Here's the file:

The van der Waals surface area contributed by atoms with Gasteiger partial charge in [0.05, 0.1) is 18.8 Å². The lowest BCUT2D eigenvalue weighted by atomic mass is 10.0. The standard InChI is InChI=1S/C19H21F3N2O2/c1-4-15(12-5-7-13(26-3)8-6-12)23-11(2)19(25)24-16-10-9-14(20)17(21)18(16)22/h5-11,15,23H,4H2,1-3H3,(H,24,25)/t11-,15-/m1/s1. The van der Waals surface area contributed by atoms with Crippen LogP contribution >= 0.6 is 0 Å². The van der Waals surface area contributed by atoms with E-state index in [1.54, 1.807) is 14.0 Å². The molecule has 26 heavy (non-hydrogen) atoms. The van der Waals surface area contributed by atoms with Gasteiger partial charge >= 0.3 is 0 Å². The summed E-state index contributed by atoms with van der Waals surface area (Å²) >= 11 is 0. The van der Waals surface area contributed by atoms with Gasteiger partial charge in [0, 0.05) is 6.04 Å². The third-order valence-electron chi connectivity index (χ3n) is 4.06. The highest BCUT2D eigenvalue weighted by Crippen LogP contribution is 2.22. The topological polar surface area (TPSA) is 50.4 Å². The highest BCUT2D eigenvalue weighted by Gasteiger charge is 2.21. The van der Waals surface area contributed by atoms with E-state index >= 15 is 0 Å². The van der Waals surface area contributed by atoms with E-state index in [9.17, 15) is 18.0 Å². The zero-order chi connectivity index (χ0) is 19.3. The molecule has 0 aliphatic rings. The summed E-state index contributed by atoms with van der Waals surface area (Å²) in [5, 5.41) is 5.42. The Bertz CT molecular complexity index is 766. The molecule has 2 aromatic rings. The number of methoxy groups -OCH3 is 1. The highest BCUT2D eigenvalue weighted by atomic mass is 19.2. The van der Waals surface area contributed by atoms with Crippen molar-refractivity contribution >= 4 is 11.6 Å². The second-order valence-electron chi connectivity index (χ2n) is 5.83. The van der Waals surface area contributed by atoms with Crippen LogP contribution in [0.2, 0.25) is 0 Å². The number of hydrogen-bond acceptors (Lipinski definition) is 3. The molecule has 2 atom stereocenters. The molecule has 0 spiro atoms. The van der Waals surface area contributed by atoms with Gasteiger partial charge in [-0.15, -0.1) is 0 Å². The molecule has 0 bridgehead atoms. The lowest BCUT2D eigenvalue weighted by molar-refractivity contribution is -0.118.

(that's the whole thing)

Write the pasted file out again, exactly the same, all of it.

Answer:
The van der Waals surface area contributed by atoms with Gasteiger partial charge in [0.05, 0.1) is 18.8 Å². The lowest BCUT2D eigenvalue weighted by atomic mass is 10.0. The standard InChI is InChI=1S/C19H21F3N2O2/c1-4-15(12-5-7-13(26-3)8-6-12)23-11(2)19(25)24-16-10-9-14(20)17(21)18(16)22/h5-11,15,23H,4H2,1-3H3,(H,24,25)/t11-,15-/m1/s1. The van der Waals surface area contributed by atoms with Crippen LogP contribution >= 0.6 is 0 Å². The van der Waals surface area contributed by atoms with E-state index in [1.54, 1.807) is 14.0 Å². The molecule has 26 heavy (non-hydrogen) atoms. The van der Waals surface area contributed by atoms with Gasteiger partial charge >= 0.3 is 0 Å². The summed E-state index contributed by atoms with van der Waals surface area (Å²) >= 11 is 0. The van der Waals surface area contributed by atoms with Gasteiger partial charge in [0, 0.05) is 6.04 Å². The third-order valence-electron chi connectivity index (χ3n) is 4.06. The highest BCUT2D eigenvalue weighted by Crippen LogP contribution is 2.22. The topological polar surface area (TPSA) is 50.4 Å². The highest BCUT2D eigenvalue weighted by Gasteiger charge is 2.21. The van der Waals surface area contributed by atoms with E-state index >= 15 is 0 Å². The van der Waals surface area contributed by atoms with E-state index in [9.17, 15) is 18.0 Å². The zero-order chi connectivity index (χ0) is 19.3. The molecule has 0 aliphatic rings. The summed E-state index contributed by atoms with van der Waals surface area (Å²) in [5, 5.41) is 5.42. The Bertz CT molecular complexity index is 766. The molecule has 2 aromatic rings. The number of methoxy groups -OCH3 is 1. The highest BCUT2D eigenvalue weighted by atomic mass is 19.2. The van der Waals surface area contributed by atoms with Crippen molar-refractivity contribution >= 4 is 11.6 Å². The second-order valence-electron chi connectivity index (χ2n) is 5.83. The van der Waals surface area contributed by atoms with Crippen LogP contribution in [0.2, 0.25) is 0 Å². The number of hydrogen-bond acceptors (Lipinski definition) is 3. The molecule has 2 atom stereocenters. The molecule has 0 spiro atoms. The van der Waals surface area contributed by atoms with Gasteiger partial charge in [-0.15, -0.1) is 0 Å². The molecule has 0 bridgehead atoms. The lowest BCUT2D eigenvalue weighted by molar-refractivity contribution is -0.118.